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Animation Character Animation Creature Animation Run Cycle Walk Cycle

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#1 Mohamed Ghoneam

Mohamed Ghoneam

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Posted 16 June 2014 - 07:21 PM

Your Feedback plz ..

 

 

 

 

http://vimeo.com/98113707



#2 cutjules

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Posted 26 June 2014 - 12:58 PM

Hello,

You have achieved many different kinds of move, which is a good idea.

The weight exercise is probably the one that works best but your extremes are not pushed enough, at each step, the backward leg must be straightened.

 

The walk shot works well, but you have forgotten to animate your hips and your torso/shoulders. Try to find some tutorials which explain body mechanics for a walk. Weight is missing in your animation, hips should go down just after the contact position when all the weight goes on the forward foot when it's completely flatenned on the ground (which is well called the "down postion"). Walks are one of the hardest moves to achieve.

 

The run animation is too fast. You should bend forward the torso a bit more and animate vertically your hips, I can't feel enough the weight. Try to settle also the head, it goes from left to right to much.

 

On the fencing shot, animation is too fast, viewer can't understand what's happened on the first view. Anticipation is missing on the red guy jumping in the frame. You need to add few more keys at the beginning to settle the action clearly for your audience and give him the time to understand and anticipate what will probably happen.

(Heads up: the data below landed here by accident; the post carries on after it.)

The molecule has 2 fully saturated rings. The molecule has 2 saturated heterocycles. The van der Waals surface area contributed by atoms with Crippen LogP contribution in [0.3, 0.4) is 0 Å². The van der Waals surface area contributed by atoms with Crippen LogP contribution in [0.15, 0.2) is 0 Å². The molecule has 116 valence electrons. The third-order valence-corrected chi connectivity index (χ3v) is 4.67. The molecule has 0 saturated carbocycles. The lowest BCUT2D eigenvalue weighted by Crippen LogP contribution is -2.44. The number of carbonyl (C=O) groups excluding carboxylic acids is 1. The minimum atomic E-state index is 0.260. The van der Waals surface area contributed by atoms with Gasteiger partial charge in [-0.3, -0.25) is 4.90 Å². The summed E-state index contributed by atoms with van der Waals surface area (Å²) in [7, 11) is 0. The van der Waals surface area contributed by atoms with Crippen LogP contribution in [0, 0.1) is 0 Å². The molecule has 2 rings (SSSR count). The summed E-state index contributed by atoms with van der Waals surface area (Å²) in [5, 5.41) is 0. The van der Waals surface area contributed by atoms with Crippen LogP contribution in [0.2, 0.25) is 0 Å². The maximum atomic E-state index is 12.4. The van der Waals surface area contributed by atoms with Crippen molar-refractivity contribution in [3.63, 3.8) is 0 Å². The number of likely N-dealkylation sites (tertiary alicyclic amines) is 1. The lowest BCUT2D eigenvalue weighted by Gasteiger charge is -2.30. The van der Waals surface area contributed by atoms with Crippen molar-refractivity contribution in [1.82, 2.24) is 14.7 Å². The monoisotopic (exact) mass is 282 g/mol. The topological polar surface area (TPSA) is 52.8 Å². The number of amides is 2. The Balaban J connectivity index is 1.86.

On the "gorilla" shot, your camera shakes are not working at all, it looks like a bug, rid off them. I can't understand the head moves, intention ?

Animation is too mechanical, there's no anticipation, all the body moves at the same time. In animation, you have to change only one thing at a time to let the viewer understand what is happening. Usually the eyes move first (the mind moves before the body does), head follows after, torso after (sometimes), then when the character knows what he's gonna do, hips move first, then legs/arms... This is just basic, there are plenty of cases you won't follow this order. I only tell you this to help you find out the process to develop while searching for your golden keys.

Remember that a good animation shows clearly contrast between current extreme and the previous and next ones.

 

Now you should go back to all these stuffs and improve them. Easier to say, harder to make, you may think...

Animation is very hard to learn, I also have many things to understand, learn the basics :

- How each knuckle move ? Angles, limits, degrees of freedom

- What's a line of action ? How it works in animation ?

- What are timing and spacing ?

- What are golden poses, extremes, breakdowns, inbetweens...

- What is weight shift and what means a character in balance / off balance ?

- What is a good pose (I'm still asking myself this question) ? Where is the weight ? Which limb is straightened, which one is bent ?

Take your time to polish your stuff, it's just the beginning :)